Admissions Scandal Rocks Higher Education

Wrongdoing Includes Bribes, Cheating on Entrance Exams and Misrepresentation of Athletic Ability

college students on campusIn March, 2019, federal prosecutors announced a total of 50 indictments in what officials say is the most extensive college admissions fraud ever uncovered in the United States. The FBI investigation, codename “Operation Varsity Blues,” led to charges against coaches and parents, including some celebrities. Among the charges levied were conspiracy, racketeering and wire fraud. The colleges and universities at which the fraudulent acts affected admissions included Stanford, the University of Southern California, Yale, Wake Forest, Georgetown and the University of Texas at Austin.

Of the 50 indictments, 33 named parents, who prosecutors say paid as much as $6.5 million to ensure that their offspring would be admitted to one of the elite institutions. The alleged brains behind the scam, William Singer, allegedly coordinated bribes to coaches, test proctors and others. Singer purportedly ran a private “counseling” firm and foundation through which the bribe money was funneled.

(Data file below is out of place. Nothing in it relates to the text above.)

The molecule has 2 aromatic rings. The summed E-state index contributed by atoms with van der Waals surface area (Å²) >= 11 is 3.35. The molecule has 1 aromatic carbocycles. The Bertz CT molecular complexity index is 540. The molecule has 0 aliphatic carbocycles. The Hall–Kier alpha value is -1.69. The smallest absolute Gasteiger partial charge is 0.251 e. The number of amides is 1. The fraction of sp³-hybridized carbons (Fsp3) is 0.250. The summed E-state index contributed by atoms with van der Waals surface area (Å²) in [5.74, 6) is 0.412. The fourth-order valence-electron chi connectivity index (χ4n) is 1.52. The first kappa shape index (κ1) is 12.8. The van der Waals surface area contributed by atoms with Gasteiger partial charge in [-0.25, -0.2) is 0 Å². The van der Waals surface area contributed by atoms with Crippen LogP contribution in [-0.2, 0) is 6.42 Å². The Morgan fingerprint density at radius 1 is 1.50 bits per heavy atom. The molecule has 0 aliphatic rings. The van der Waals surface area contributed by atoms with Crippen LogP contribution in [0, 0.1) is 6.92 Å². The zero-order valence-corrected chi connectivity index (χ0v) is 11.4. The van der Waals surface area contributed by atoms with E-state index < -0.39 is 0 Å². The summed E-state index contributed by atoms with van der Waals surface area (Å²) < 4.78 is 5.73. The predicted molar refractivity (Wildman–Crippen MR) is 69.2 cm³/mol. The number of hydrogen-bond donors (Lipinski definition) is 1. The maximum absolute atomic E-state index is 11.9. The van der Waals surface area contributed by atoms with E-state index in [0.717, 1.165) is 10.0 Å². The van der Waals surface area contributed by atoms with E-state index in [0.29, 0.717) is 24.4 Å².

According to documents obtained by the FBI, Singer boasted that his company “help[s] the wealthiest families in the U.S. get their kids into school.” Singer told prospective parents that he offered a “guarantee,” which he could secure because he had created a “side door” to various institutions of higher learning.

Apparently, the side door most often involved the falsification of student athletic profiles, so that the children of the wealthy parents would be admitted based on alleged athletic ability. In wiretaps, FBI agents overheard one parent detailing plans of how he would get his son into the University of Southern California as a football recruit (listing him as a highly sought after kicker/punter), even though the high school the student attended had no football program. The parent talked about taking a picture of the youth and using Photoshop to create a false impression that the student was a talented athlete.

The coaches indicted represented a number of “second-tier” sports, including men’s and women’s tennis, volleyball, soccer, sailing and water polo. One athletic director was also named.

Singer allegedly charged different fees, based on the college to which the parents sought admission. He also coached parents on how to describe the transaction if it came to light, saying he told the IRS that it was money being used to “help underserved kids.”

The indictments also contend that the participants conspired to cheat on college entrance exams. Some of the children of the indicted parents were encouraged by Singer and others to file requests for extra time on ACT and SAT exams, alleging that they had learning disabilities. Test proctors were also bribed to allow someone to take the test in the applicant’s place. There was also evidence that some test proctors either gave student correct answers or reviewed and corrected their answers after the test was completed (for which they received payments).

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